Loughborough, was strongly religious town with the churches of Emmanuel and All Saints full to capacity. Thanks to the foresight of Archdeacon Fearon and the Reverend Pi s of All Saints and the generosity of Edward Cartwright who provided land and other help, Holy Trinity Church was consecrated in 1878 and St Peter’s church on Storer Road in 1913. In those days before the welfare state, these churches provided social, spiritual and practical help to the populace in a way that is once again becoming familiar in the town. There were numerous chapels and other denominations. Many of the young soldiers would have attended church several times a week, twice for bible class on a Sunday, followed by the standard church services. Clubs such as the Band of Hope and the semi- military Church Army and the Church Lads’ Brigade were ever popular.
At the time of the 1911 census the population of the town was just under 23,000 people. Of course Loughborough was also the market centre of a large surrounding area of agricultural land and communities extending beyond Loughborough into the Forest, South Nottinghamshire, the Wolds, South East Derbyshire and the Soar Valley. Beyond that it was also known as a centre of entertainment, commerce and employment for outlying areas.
Here’s an amusing tale from one of the annual fairs before the war!
“The “Brooklyn Cake-Walk” was an instant hit and became a regular at the fair. ‘Hall’s Galloping Pigs’ performed, appropriately, in the Cattle Market. Jerry Thompson, “the 10 Stone Champion of the World” took on all comers. It was not unusual for over 1,000 people to travel from Shepshed to Loughborough on the last Saturday night of the fair. One year in the 1900s, over 500 people crammed into the last train back to Shepshed, overstraining the engine, which refused to budge. A shuttle service had to be organised to pick up the stranded revellers which operated un l well into the Sunday morning.”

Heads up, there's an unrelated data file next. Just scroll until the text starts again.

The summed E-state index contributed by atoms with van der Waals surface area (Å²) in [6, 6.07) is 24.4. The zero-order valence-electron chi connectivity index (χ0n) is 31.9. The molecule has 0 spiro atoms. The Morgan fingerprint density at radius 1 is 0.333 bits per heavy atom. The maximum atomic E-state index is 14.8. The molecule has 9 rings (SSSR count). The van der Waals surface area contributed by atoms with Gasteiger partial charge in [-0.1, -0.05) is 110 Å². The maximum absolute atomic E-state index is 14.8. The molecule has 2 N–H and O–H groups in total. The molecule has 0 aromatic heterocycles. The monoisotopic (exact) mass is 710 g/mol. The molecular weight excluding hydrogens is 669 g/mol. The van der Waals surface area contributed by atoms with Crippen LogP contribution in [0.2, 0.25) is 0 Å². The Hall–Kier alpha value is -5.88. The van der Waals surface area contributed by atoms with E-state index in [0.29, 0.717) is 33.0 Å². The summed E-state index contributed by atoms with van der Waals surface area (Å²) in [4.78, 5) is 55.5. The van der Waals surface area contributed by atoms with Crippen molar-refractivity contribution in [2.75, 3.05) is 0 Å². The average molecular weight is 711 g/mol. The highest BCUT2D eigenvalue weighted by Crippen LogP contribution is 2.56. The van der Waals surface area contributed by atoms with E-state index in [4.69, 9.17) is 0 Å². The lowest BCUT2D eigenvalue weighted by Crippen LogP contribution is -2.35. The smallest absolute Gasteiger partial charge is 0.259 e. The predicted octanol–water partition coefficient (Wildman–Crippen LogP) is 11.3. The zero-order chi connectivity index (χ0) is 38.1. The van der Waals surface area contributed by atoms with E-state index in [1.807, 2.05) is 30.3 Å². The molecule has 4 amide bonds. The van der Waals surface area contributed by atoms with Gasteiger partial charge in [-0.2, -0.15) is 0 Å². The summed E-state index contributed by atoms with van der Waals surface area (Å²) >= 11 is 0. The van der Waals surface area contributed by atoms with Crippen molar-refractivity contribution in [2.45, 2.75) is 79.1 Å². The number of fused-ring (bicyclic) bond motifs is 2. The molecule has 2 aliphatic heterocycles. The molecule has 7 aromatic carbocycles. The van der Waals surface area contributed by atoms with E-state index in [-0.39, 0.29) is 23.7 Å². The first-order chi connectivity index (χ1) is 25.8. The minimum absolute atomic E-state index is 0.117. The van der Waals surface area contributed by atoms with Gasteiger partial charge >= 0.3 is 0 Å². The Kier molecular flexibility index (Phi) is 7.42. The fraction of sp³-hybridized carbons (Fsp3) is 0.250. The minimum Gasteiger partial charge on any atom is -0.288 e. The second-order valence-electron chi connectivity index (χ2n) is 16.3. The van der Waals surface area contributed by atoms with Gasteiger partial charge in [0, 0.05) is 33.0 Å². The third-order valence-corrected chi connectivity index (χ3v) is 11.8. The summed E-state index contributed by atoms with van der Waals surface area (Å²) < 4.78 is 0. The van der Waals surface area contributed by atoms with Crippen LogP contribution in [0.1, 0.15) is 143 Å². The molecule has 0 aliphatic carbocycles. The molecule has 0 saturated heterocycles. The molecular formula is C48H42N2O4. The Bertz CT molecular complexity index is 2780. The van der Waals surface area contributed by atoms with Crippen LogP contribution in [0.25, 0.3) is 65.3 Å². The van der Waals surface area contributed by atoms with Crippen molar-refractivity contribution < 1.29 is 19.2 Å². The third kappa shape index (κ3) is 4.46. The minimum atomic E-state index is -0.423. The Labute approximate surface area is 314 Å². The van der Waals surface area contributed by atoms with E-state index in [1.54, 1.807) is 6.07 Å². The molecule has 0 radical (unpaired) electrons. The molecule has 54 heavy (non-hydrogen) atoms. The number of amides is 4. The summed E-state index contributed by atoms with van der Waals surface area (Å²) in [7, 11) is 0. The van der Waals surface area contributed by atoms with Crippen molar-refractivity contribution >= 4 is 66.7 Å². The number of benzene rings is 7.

Loughborough’s livestock market was also a lively place for interaction and no doubt attracted a fair few people to Loughborough’s town centre alehouses. The last pub on the Market Place (Loughborough is rare not to have one on its market place today) was the Nelson, prominent in photographs of the period because of its ‘half timbered’ appearance.
The war brought different attractions with patriotic gatherings and parades and a new recruiting band.
“During the 1914 -18 War a recruiting unit complete with bugle band was set up in the town. The band used to parade in the Market Place every day except Thursdays and Saturdays, with a view to attracting a en on to this recruiting drive. It was certainly an attraction for the children after school.”
“We used to sing patriotic songs at school during which our popular teacher, Mr Stagell, a former Barnsley FC footballer, left and we never saw him again. Private William Buckingham VC came on a recruiting drive and lodged across the road from us. He was an orphan from Countesthorpe Children’s Home and we were stunned when he was killed in action a fortnight a er leaving us. January 16th 1916 we had a blizzard that blew telegraph posts down in town.”
– an unnamed contributor from Loughborough As I Remember It.
So this busy industrial, market town with an emerging interest in further education, religiously inclined, par ally poverty ridden but improving, lively in its social offer, offering pretty much full employment was readily getting on with life when the call to arms came. It all began with reports in the Echo…